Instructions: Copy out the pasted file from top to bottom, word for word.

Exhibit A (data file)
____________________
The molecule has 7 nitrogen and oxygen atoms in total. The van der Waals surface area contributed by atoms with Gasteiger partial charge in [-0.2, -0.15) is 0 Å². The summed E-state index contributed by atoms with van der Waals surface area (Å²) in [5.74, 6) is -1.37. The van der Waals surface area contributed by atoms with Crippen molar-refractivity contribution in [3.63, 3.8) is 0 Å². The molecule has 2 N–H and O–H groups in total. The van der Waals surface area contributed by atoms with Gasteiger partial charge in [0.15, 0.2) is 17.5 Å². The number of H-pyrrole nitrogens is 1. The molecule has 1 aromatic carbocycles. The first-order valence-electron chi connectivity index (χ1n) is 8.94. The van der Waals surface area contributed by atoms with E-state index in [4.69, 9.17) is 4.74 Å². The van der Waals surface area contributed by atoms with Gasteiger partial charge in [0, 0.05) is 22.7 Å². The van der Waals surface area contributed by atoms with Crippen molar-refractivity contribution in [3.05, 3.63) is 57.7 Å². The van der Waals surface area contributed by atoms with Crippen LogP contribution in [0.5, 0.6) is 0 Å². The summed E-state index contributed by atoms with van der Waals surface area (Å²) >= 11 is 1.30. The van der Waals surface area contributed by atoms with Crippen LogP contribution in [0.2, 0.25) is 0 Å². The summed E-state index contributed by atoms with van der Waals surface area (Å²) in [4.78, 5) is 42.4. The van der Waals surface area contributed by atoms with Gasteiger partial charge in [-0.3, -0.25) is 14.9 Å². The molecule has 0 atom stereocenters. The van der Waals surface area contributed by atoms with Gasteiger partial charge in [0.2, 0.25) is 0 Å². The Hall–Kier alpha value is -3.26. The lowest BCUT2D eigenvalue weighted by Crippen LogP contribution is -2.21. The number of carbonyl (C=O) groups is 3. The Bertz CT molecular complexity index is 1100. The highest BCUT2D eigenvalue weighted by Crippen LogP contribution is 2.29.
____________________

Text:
The molecule has 7 nitrogen and oxygen atoms in total. The van der Waals surface area contributed by atoms with Gasteiger partial charge in [-0.2, -0.15) is 0 Å². The summed E-state index contributed by atoms with van der Waals surface area (Å²) in [5.74, 6) is -1.37. The van der Waals surface area contributed by atoms with Crippen molar-refractivity contribution in [3.63, 3.8) is 0 Å². The molecule has 2 N–H and O–H groups in total. The van der Waals surface area contributed by atoms with Gasteiger partial charge in [0.15, 0.2) is 17.5 Å². The number of H-pyrrole nitrogens is 1. The molecule has 1 aromatic carbocycles. The first-order valence-electron chi connectivity index (χ1n) is 8.94. The van der Waals surface area contributed by atoms with E-state index in [4.69, 9.17) is 4.74 Å². The van der Waals surface area contributed by atoms with Gasteiger partial charge in [0, 0.05) is 22.7 Å². The van der Waals surface area contributed by atoms with Crippen molar-refractivity contribution in [3.05, 3.63) is 57.7 Å². The van der Waals surface area contributed by atoms with Crippen LogP contribution in [0.5, 0.6) is 0 Å². The summed E-state index contributed by atoms with van der Waals surface area (Å²) >= 11 is 1.30. The van der Waals surface area contributed by atoms with Crippen LogP contribution in [0.2, 0.25) is 0 Å². The summed E-state index contributed by atoms with van der Waals surface area (Å²) in [4.78, 5) is 42.4. The van der Waals surface area contributed by atoms with Gasteiger partial charge in [-0.3, -0.25) is 14.9 Å². The molecule has 0 atom stereocenters. The van der Waals surface area contributed by atoms with Gasteiger partial charge in [0.2, 0.25) is 0 Å². The Hall–Kier alpha value is -3.26. The lowest BCUT2D eigenvalue weighted by Crippen LogP contribution is -2.21. The number of carbonyl (C=O) groups is 3. The Bertz CT molecular complexity index is 1100. The highest BCUT2D eigenvalue weighted by Crippen LogP contribution is 2.29.